Steve followed and shrugged. “He was American, that’s all I know. Met my ma when he went to the Great War.” It took Bucky a moment to remember the Great War was World War I. It sobered him to think it was over a century ago for him, but not that long ago to Steve. “They met when my father was camped with his unit, met at a party, fell in love, got married before he went over to France. They met up a few times when he had a rare leave.”
“Romantic beginnings, war lovers,” Bucky commented. “But, forgive me, I don’t know your biography backwards and forwards, I sense this wasn’t a happy ending.”
Steve shook his head. “He got poisoned by mustard gas. He sent my ma to New York to live with his family. They hated her. When he came back to the States he was ill, dreadfully ill. Lived long enough to see me born and then died from the poison’s effects. He lingered, which was unfortunate. So many men died quickly from mustard gas, almost mercifully so.”
“They outlawed chemical warfare from war for a reason after that,” Bucky told him bracingly.
“Doesn’t really work, though, does it?” Steve said glumly. “Still chemicals being used against civilian populations all the time.”
“Yeah.” Bucky tried to think of a way to change the topic from something so morbid but was at a loss. They were some distance from the house; they could just barely see the Victorian two-story house’s rooftop.
Steve stopped walking and grabbed Bucky’s left hand. “This morning we got interrupted,” Steve said, changing the subject. Bucky’s heart hammered in his chest. Yes, this was a much more pleasant topic, if it was going where he thought it was going. “I got the impression you minded that we were interrupted.”
“Yes, I minded.”
Steve’s lips curled into a sinful smile and he dipped his head down. “Good,” he murmured just before he captured Bucky’s lips in a searing kiss.
Bucky’s head reeled. Steve was kissing him. God, was it a good kiss! Where did Captain America learn to kiss like this? Bucky gasped when Steve’s tongue brushed his lips, letting Steve in. Their tongues warred for dominance, tender licks of each other that had Bucky’s heart beating like mad, loud enough to drown out the birds chirping around them.
Steve broke off the kiss and rested his forehead against Bucky’s. “All right?” he asked breathlessly. Bucky couldn’t speak a moment and nodded. “Good,” Steve breathed and kissed him again.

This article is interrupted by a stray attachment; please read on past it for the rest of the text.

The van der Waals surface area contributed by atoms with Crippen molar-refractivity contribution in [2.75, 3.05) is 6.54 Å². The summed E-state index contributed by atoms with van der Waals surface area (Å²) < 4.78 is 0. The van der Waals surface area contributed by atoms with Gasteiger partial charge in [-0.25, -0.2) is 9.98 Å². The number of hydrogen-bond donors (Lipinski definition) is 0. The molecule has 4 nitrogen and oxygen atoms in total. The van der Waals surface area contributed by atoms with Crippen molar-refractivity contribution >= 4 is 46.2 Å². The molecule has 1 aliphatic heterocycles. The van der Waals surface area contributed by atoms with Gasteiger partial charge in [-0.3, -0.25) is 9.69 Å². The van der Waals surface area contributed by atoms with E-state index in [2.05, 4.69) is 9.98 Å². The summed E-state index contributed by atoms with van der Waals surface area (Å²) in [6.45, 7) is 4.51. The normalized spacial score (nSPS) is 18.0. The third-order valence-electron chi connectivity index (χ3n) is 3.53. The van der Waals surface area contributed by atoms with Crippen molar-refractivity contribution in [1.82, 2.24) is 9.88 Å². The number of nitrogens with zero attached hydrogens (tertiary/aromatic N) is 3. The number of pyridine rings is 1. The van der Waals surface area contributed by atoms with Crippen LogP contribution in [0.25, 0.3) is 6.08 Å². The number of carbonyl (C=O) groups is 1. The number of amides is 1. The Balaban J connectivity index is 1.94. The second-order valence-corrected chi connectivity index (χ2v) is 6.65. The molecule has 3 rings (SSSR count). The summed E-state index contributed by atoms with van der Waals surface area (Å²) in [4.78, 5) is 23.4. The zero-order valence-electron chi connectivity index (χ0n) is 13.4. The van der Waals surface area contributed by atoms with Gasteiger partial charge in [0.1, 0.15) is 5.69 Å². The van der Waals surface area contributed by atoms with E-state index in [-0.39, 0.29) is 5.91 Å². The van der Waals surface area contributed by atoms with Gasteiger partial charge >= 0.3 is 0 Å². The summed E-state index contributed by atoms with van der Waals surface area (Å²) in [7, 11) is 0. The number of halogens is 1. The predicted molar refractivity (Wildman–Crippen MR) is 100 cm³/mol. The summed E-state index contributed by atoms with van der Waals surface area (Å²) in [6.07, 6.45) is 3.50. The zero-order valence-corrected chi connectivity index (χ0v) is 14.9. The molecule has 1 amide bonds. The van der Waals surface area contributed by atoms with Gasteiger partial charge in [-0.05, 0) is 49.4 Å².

This time the kiss was heated and Steve was in control. Bucky clutched at Steve’s broad shoulders for dear life as sensation after sensation washed over him. He was on fire, he couldn’t get enough of Steve’s teasing and command of the kiss. When Steve lifted his head again, Bucky’s eyes were still closed and he was breathing heavily.
“I couldn’t wait until tonight to kiss you,” Steve said, definitely breathless. “I didn’t figure the asshole would follow us outside to be a pain so I thought I’d seduce you in the romantic Irish countryside in winter.”
Bucky tried to speak, his voice came out a squeak, he cleared his throat and tried again, “Consider me seduced.”
Steve hugged Bucky to him. “How is this going to play out?”
“I’ve got to be back in New York and my school on January 13.” Bucky looked up shyly. “I had planned on an extra week just wandering London’s sights, but perhaps I could stay in Ireland and help you with your own research? You can go with me on my book tour beforehand?”
Steve’s hug tightened. “Yes,” he said tensely. “I’d like that. I want to explore whatever is going on between us.”
“Me too, Steve, me too,” Bucky assured him. “I haven’t had many relationships, I’m out to my friends and family, but not publicly. I don’t go to gay bars and the like, not my scene. I don’t have anything against them, just not my thing. I don’t do one-night stands or Tinder to find one-night stands. My last relationship was with Brock and that, as you know, was a complete fiasco. I’m just not a promiscuous guy.”
“No one in this century knows about me at all,” sighed Steve, pulling away a bit but still holding Bucky in his arms. “I’m bisexual, is that the term for liking men and women? Or is that pansexual? I get confused by the terminology.”
“Are you attracted to just men and women because they are men and women or are you attracted to the person first their gender second?” asked Bucky.
“Um, the latter?” Steve said a bit questioningly as he weren’t sure.
“Then you’re likely pansexual, but it doesn’t matter, just as long as you like me,” laughed Bucky. He got a pinch for his teasing.
“Good to know,” Steve said thoughtfully. “And I do like you. I did the minute I saw you and you spoke to me like I was an average Joe, not Captain America. I know you were a little starstruck but you didn’t let it determine how you talked and acted with me. I knew you were special in that moment.”
Bucky said nothing for a moment and then ventured, “I take it that doesn’t happen a lot?”
“Even the Avengers don’t call me Steve, I’m Cap, or Captain Rogers,” sighed Steve heavily.
“That sucks. You’re Steve first, Cap second. If I ever meet them, I’ll set them straight,” Bucky exclaimed indignantly.